Can this World Cup get any better? Great goals and great saves, drama and heartbreak, the thrill of individual genius and incredible team performances — I won't soon forget Argentina's second goal against Serbia & Montenegro (it seems ridiculous to call it Cambiasso's, since 24 passes made it such a shared masterpiece); nor Mexico storming out of the gate to surprise, and nearly beat, Argentina! There's even, as the novelist John Lanchester points out on his excellent World Cup blog, a gratifying absence of silly hair.
Typically, in London there's a palpable sense of disappointment. Every available surface in town may still be covered with the Flag of St. George, but England have played so poorly that even having topped their group and beaten Ecuador in the Round of Sixteen brings little cheer. This is true to the city's temperment: London always feels to me like it's in the midst of some awful breakup, where a couple can't say anything right to each other — it's a tense town, bitter at others and angry with itself, prone to banging doors and gray-hearted grief. This is part of its enormous appeal, of course, and the always wise Geoff Dyer captures it best in The Thinking Fan's Guide: "Something in the English heart craves defeat, shame, the taste of ashes in the mouth."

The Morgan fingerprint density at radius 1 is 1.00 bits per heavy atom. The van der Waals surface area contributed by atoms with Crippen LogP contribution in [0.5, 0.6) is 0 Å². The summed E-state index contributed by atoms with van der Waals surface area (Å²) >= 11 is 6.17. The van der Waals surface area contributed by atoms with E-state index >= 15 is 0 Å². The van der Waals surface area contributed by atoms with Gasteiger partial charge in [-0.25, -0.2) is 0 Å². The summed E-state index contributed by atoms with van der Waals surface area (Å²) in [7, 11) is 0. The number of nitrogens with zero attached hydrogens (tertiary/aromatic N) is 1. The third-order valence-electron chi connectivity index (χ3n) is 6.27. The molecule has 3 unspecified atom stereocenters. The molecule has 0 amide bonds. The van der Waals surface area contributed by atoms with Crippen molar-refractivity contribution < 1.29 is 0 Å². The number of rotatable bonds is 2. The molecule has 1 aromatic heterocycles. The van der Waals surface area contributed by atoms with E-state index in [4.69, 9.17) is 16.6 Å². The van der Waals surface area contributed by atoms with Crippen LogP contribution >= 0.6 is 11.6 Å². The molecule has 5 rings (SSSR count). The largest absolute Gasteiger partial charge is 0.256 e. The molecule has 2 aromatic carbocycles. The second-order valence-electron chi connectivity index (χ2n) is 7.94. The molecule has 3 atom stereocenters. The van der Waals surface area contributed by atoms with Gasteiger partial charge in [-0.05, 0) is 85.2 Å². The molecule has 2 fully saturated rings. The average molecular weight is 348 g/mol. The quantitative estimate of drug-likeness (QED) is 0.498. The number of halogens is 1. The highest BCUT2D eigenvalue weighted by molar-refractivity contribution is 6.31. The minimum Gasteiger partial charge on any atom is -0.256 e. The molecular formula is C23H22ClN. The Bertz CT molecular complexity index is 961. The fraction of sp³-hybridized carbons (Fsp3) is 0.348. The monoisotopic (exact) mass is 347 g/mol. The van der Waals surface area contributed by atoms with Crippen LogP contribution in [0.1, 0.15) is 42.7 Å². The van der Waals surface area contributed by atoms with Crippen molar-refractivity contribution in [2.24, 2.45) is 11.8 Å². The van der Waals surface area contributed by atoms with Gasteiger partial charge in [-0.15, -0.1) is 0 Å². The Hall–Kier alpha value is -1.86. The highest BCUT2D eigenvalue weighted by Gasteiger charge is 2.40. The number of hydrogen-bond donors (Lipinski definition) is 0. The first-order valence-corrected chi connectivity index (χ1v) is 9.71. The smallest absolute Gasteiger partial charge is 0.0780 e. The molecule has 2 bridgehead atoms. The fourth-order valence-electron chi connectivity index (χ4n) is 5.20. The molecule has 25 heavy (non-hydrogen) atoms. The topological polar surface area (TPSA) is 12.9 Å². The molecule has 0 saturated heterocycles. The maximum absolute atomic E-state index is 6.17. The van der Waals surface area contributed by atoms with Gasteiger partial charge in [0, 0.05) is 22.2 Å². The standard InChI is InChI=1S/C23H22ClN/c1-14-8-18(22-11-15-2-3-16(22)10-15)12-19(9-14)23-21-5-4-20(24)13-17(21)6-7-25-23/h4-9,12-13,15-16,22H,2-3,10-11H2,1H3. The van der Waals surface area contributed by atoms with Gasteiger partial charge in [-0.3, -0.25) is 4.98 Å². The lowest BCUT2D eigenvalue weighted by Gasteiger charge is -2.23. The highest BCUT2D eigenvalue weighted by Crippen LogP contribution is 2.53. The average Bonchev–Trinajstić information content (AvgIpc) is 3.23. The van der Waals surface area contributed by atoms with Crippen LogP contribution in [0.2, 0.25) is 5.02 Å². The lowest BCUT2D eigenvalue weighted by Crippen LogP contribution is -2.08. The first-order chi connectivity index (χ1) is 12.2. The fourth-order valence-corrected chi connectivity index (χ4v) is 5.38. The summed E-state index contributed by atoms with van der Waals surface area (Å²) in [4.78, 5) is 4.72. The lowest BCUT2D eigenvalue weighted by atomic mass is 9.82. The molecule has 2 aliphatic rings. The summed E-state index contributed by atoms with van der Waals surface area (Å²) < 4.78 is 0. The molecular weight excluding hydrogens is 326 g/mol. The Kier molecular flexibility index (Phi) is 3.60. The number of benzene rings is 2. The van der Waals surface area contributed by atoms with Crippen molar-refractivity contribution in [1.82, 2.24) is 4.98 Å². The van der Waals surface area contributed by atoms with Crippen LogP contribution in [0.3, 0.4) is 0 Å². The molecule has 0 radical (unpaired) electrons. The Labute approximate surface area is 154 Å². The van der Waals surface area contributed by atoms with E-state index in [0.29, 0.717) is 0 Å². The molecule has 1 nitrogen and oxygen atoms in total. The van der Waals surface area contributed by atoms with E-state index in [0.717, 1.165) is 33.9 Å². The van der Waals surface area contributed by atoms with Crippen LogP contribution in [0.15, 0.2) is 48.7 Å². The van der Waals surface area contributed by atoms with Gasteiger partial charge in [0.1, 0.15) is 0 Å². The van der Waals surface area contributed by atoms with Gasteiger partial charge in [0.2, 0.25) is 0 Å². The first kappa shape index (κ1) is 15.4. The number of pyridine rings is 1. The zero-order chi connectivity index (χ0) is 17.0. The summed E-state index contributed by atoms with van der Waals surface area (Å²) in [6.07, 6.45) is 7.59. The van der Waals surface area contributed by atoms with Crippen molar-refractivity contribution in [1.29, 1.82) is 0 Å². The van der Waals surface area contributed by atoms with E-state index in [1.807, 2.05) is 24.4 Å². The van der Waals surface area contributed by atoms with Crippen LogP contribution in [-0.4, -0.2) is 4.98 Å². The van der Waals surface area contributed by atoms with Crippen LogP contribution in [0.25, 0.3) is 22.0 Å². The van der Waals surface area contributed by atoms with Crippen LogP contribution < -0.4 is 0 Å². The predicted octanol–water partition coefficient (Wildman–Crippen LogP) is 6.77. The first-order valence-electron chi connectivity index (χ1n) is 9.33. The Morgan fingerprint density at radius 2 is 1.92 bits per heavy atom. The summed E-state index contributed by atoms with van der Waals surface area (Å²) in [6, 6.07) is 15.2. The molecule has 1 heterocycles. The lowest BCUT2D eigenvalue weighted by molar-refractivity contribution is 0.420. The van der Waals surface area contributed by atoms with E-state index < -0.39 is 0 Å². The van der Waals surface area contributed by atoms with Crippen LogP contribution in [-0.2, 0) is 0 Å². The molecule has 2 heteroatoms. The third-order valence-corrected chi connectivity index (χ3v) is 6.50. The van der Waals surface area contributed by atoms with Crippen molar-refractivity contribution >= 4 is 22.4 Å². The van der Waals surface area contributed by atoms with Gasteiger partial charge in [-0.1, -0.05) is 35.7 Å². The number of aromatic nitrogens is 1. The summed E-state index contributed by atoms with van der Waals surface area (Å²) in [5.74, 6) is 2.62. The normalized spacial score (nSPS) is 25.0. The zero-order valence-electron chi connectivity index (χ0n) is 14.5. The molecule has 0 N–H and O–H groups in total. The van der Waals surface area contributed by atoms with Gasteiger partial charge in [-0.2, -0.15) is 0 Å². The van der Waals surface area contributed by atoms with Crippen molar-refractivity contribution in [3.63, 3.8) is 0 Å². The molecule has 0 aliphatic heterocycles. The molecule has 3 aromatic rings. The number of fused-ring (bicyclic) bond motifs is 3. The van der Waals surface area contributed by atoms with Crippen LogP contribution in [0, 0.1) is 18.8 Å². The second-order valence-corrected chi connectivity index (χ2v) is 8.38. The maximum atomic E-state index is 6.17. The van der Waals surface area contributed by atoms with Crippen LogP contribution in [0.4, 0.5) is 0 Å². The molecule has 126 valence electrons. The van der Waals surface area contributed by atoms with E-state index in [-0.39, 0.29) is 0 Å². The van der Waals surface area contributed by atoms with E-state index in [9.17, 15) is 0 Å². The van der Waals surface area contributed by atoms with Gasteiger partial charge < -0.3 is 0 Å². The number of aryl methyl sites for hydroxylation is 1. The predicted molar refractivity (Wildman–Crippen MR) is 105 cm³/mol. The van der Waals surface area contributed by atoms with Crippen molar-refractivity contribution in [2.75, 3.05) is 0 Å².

England's miserable performance on the football pitch has only intensified the feeling, and nobody but The Sun expects them to beat Portugal in the Quarterfinal game on Saturday. Almost nobody on the team has played well: Beckham is sick, Rooney is still finding his feet after two months out, Lampard looks dizzy and Terry distracted. Only Gerrard has played with any sense of menace — and only briefly. The most memorable moment so far was the bizarre injury Michael Owen sustained in the first minute of the game against Sweden. He has torn his cruciate ligament and will be out of football for at least nine months — the latest act in a career that is beginning to feel like Greek tragedy. He played with such boyish abandon, and had so great a nose for goal, in the 1998 World Cup and for Liverpool. But in the past three years he left Liverpool for Real Madrid (where he mainly warmed the bench), returned to the Premiership in Newcastle stripes (where he promptly broke a toe), and now this. It was such a fluke, and there was the strangest look on his face as he fell — no twisted agony, just slow, sorrowful surprise, like he had already ghosted out of his body and was looking down at the footballer he used to be. Even the BBC commentator struggled for the right words to describe it, eventually settling on saying he had "broken down," as though he were a prize race horse, hobbling in the dust, waiting to be shot.
There is no joy in the Big Smoke, even with England still in it. How about in New York?
Books mentioned in this post
Matt Weiland and Sean Wilsey is the author of The Thinking Fan's Guide to the World Cup